Updated: 03/22/2014 7:39 PM
Created: 03/22/2014 7:35 PM WHEC.com
By: Rachel Spotts
It has been 20 years since New York State provided a college education for prison inmates, but the governor is pushing a proposal that could make it a reality once again.
Governor Cuomo says it would save taxpayer dollars in the long run and wants to make it happen in at least 10 prisons.
News10NBC spoke with people who say the plan isn't fair to taxpayers. But some say a college degree is the best way to keep inmates out of prison after they're released.
It's a bold plan by Governor Cuomo and it's sparking quite the debate. An event at Monroe Community College in downtown Rochester highlighted the issue. Craig Johnson was one of the speakers. He works at the Monroe Correctional Facility and says he supports the plan.
“At least some college courses have clearly been identified as factors in reducing recidivism. When we do that people have something to come out to, something that will get them a job or at least increase their chances of getting a job and that's pretty critical in re-entry,” said Johnson.
And he's not the only one in favor.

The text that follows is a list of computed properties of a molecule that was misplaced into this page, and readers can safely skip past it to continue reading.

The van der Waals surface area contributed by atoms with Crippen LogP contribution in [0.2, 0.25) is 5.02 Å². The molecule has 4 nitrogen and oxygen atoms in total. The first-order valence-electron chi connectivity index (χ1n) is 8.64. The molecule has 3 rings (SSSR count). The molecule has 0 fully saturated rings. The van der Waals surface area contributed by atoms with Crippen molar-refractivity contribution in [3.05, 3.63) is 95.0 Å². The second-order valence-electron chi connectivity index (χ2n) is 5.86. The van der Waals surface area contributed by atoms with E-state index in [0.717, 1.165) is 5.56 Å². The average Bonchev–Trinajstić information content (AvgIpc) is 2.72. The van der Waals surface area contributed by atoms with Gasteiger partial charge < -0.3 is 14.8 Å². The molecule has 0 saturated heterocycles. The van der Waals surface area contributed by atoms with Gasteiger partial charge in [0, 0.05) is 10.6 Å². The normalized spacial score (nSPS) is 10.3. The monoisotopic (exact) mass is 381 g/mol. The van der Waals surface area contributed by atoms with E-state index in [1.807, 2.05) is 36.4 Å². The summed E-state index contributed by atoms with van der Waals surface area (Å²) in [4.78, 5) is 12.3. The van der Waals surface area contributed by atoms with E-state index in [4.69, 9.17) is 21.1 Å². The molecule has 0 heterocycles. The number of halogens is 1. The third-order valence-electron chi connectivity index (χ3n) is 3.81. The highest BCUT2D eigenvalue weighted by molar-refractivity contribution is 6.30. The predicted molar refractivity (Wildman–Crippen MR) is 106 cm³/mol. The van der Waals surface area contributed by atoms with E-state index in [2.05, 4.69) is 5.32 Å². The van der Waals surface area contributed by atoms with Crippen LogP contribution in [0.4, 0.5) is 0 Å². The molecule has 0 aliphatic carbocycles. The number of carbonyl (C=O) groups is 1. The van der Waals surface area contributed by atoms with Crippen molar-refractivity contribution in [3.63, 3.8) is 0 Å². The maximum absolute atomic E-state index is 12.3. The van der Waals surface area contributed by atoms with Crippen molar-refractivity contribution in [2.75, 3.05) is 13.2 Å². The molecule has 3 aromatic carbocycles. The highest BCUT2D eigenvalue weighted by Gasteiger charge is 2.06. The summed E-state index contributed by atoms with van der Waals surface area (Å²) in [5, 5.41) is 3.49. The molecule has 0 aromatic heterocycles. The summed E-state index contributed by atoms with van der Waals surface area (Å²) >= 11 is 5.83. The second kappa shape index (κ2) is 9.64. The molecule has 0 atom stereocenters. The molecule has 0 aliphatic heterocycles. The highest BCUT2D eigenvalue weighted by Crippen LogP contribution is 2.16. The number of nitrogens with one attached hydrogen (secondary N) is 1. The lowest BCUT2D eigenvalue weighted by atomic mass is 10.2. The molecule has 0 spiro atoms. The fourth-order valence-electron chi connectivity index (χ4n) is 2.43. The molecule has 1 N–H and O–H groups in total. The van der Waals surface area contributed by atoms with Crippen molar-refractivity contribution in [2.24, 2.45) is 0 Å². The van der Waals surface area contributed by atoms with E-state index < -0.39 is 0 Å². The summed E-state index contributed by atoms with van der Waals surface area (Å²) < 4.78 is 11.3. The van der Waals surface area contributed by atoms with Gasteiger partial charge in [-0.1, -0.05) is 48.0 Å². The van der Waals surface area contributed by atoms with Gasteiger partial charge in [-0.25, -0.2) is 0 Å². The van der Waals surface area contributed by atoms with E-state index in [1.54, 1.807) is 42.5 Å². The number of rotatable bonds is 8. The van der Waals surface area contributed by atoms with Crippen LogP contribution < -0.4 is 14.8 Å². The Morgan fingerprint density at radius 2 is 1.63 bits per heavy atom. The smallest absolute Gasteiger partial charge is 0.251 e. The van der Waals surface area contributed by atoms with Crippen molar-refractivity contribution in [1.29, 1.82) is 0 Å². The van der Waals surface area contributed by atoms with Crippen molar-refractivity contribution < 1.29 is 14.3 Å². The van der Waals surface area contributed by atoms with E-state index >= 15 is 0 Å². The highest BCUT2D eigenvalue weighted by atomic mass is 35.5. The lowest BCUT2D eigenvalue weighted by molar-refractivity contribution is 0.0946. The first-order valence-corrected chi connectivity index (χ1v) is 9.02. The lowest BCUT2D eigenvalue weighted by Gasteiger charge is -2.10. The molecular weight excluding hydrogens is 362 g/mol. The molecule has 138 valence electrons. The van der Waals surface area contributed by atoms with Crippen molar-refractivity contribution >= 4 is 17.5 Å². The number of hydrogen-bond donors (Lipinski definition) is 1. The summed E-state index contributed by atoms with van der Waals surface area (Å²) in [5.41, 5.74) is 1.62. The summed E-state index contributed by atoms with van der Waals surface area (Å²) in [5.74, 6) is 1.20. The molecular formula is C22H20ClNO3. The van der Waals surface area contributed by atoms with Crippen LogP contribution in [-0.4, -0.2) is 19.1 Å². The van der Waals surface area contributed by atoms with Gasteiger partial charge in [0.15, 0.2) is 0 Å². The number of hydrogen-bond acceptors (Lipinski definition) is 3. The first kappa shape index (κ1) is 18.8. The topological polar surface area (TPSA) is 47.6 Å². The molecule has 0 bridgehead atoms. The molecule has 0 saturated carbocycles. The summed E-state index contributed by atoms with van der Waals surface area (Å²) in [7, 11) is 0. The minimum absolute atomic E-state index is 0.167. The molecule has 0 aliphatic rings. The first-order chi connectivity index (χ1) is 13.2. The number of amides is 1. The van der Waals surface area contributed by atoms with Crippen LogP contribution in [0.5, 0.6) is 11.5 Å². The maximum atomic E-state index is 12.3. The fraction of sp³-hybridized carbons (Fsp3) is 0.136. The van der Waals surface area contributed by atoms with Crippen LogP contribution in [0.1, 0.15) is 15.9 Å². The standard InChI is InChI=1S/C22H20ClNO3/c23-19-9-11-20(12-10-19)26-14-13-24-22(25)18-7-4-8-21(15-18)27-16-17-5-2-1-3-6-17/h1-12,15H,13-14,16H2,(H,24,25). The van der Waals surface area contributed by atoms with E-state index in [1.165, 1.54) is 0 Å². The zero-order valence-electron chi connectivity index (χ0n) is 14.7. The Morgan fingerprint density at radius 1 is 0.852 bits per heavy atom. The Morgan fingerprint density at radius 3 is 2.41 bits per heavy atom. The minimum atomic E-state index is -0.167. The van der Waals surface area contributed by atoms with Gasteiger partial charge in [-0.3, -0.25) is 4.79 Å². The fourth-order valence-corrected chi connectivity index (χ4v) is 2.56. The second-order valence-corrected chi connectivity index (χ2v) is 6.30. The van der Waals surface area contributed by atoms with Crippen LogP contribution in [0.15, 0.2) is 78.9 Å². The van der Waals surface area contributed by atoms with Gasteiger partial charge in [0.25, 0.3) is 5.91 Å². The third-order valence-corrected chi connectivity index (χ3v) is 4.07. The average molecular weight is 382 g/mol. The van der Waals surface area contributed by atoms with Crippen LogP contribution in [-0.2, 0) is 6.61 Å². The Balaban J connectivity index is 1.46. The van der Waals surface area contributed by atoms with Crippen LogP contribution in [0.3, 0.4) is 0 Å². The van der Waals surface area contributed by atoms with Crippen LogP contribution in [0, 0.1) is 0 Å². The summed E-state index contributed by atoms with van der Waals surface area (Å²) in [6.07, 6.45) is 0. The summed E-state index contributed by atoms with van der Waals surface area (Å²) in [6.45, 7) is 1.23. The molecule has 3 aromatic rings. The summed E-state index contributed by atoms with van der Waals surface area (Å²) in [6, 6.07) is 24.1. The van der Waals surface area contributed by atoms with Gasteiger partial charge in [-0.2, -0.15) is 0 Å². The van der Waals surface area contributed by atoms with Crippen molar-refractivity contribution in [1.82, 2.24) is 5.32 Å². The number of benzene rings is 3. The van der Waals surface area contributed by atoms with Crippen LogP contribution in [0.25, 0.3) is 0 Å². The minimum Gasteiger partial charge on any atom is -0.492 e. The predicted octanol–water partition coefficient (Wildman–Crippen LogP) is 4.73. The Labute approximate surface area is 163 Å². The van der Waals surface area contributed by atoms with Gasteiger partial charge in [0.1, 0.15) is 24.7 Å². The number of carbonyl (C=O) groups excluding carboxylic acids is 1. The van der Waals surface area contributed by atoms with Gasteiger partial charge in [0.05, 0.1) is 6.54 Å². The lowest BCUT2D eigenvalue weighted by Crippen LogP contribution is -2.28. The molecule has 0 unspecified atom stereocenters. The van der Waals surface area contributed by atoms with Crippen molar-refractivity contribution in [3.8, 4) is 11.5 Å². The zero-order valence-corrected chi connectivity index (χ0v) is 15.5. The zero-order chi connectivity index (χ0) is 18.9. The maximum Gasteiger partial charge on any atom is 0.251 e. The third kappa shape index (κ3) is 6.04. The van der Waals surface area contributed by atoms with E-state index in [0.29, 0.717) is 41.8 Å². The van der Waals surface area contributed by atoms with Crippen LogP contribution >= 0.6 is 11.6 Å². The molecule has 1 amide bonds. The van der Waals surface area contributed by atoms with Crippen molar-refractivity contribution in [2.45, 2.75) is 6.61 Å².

Jennifer House Director Dellenna Harper says, “We’re all human beings and I think an education would enhance the quality of anybody's life and make them productive members of society, period, point blank, whatever they've done in the past.”
But State Assemblyman Brian Kolb is firing back and says he the governor's plan isn't fair to those already struggling to pay for college.
“Working men and women in this state with their families, they're taking on extra jobs, second jobs, third jobs, students are taking on a tremendous amount of debt for student loans. If we're going to help anybody, it's going to be those law-abiding citizens that need our help first and foremost. Not inmates that are in prison,” said Kolb.
One point of controversy is the cost for something like this. Governor Cuomo says taxpayers spend sixty-thousand dollars a year to house a prisoner and he says it would cost $5,000 a year to get that same prisoner a college degree.
Those in favor say it's an investment that will pay off in the long run.